Then there’s this other issue of where I’m going with this writing gig.  In my last article I made it clear that I wasn’t in it for the money, and put my literal money where my mouth is by reducing the price on every book in my catalog to 99¢.  I made it clear that what I want as a writer is to be read.  A number of people commented favorably on that post, and shared it around the internet, but it hasn’t led to one additional sale.  The fact is that despite my relentless marketing on every platform I can access, including Facebook and Goodreads with their tens of millions of subscribers, I haven’t made a sale since April 28th, when the first and so far only copy of The Stone Seekers was purchased.

Here’s what my plan is at this moment; regular readers will know how that goes, but as of this writing:  I’m going to finish The Darklighters.  It seems to move at its own pace, but I’m thinking by the end of the year it should be done and up on Amazon.  Then I’m going to take a vacation, right now I’m thinking 90 days, during which time I will continue to blog and promote as usual.  If at the end of the 90 days I’m selling a book a month, just one book a month, I will continue writing.  If not, then I’m going to close the book on all of these groups and blogs and sites and pages that I run around servicing like my hair’s on fire, and get on with my retirement as a rather more private citizen.  There comes a time in every man’s life when he has to quit doing the same thing over and over, and hoping for different results…

Interesting Reads


Vicarious View by Brian Barr.  With the help of powerful mind-link technology, the bed-ridden Nishiyoka gets another chance at life through the eyes of the attractive actor Tanaka.  Women, drinks, and the glamourous life offered by Japan’s film industry are all at Nishiyoka’s fingertips, which allows the old man to forget the cancer that eats away at his own body in a lonely hospital room.  Just as Tanaka assumes his roles in popular samurai dramas, Nishiyoka can feel everything Tanaka feels, as he experiences life not only in Tanaka’s mind but his body as well.  With such a rewarding second opportunity at life, what could go wrong?  Paperback only, $5.99.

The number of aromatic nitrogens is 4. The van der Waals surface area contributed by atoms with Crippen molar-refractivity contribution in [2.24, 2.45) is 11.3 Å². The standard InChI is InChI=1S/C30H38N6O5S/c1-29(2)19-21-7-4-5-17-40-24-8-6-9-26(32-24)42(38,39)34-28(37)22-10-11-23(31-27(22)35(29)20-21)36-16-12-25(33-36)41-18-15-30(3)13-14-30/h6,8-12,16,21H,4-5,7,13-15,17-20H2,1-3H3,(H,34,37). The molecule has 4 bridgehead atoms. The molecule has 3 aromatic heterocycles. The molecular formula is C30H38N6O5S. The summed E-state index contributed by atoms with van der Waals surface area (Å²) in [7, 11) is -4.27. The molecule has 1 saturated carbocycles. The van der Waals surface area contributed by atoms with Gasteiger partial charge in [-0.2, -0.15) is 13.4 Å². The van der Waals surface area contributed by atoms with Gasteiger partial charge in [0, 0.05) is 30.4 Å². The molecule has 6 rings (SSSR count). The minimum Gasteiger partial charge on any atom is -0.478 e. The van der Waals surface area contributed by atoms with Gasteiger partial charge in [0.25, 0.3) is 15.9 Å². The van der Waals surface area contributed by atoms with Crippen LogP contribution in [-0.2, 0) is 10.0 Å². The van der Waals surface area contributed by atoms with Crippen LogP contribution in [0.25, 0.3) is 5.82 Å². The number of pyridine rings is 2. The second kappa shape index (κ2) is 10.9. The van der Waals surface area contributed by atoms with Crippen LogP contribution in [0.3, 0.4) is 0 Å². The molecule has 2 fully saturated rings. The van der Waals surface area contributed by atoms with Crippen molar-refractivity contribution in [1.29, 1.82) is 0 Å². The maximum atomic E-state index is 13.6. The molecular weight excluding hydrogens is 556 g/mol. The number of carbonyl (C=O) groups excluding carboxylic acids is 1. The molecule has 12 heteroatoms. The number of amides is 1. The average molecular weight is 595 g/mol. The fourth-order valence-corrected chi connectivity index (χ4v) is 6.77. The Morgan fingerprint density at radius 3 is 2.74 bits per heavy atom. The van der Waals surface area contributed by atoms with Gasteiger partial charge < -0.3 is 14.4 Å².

SUVI by Prudence MacLeod.  Enslaved as a child, her DNA altered until she was barely half human, Jeannie Sorenson still managed to engineer her escape back to the ship that brought her to that deadly planet.  Could the humans accept her now that she was half alien?  Could she learn to interact with them and still retain her freedom?  And why the hell did they keep asking her for answers when they didn’t want to hear them?  $5.99 on Kindle.


Pacification and Reeducation by Jason Frahm.  For nearly two millennia Humanity has been exploring and colonizing the galaxy.  During their explorations the Star Cruiser Verona discovers a rare gem, a near perfect world teeming with life and ideal for colonization.  Unfortunately it is already inhabited by primitive and mystical peoples and societies bent on eventual self destruction.  A decision is made.  $4.99 on Kindle.


William J. Jackson makes the list again; I won’t apologize… he’s very active!  After a long hiatus, he has returned with a vengeance to his weekly series Atoms & Shadows, his double helping of sci-fi and noir.  This weeks he goes in-depth with 1959’s mysterious sci-fi offering The Cosmic Man starring John Carradine, and 1947’s noir melodrama, Johnny O’Clock, dishing up a healthy helping of noir master Dick Powell.  Both movies can be watch in their entirety right from his blog, so grab the popcorn and settle back for an evening’s nostalgia.  And while you’re there, check the blog for deals.  William is a prolific steam- and dieselpunk author, and always has one sale or another underway.

Jeffrey R. Gund of the Sci-Fi and Fantasy Writing Collective, is distributing the info on what looks to be a great gathering for folks of the nerdy persuasion, and really, how can my nerdy self not help to spread the word?  Everyone check out the Pre Comic-Con Bash in LA set for Thursday, July 12th, just before the main event.  Make yourself present and mingle with producers, creators, executives and stars, and quite possibly enjoy the time of your life!

And that’s 30 for today.  See you back here Monday.  Until then, read well and write better!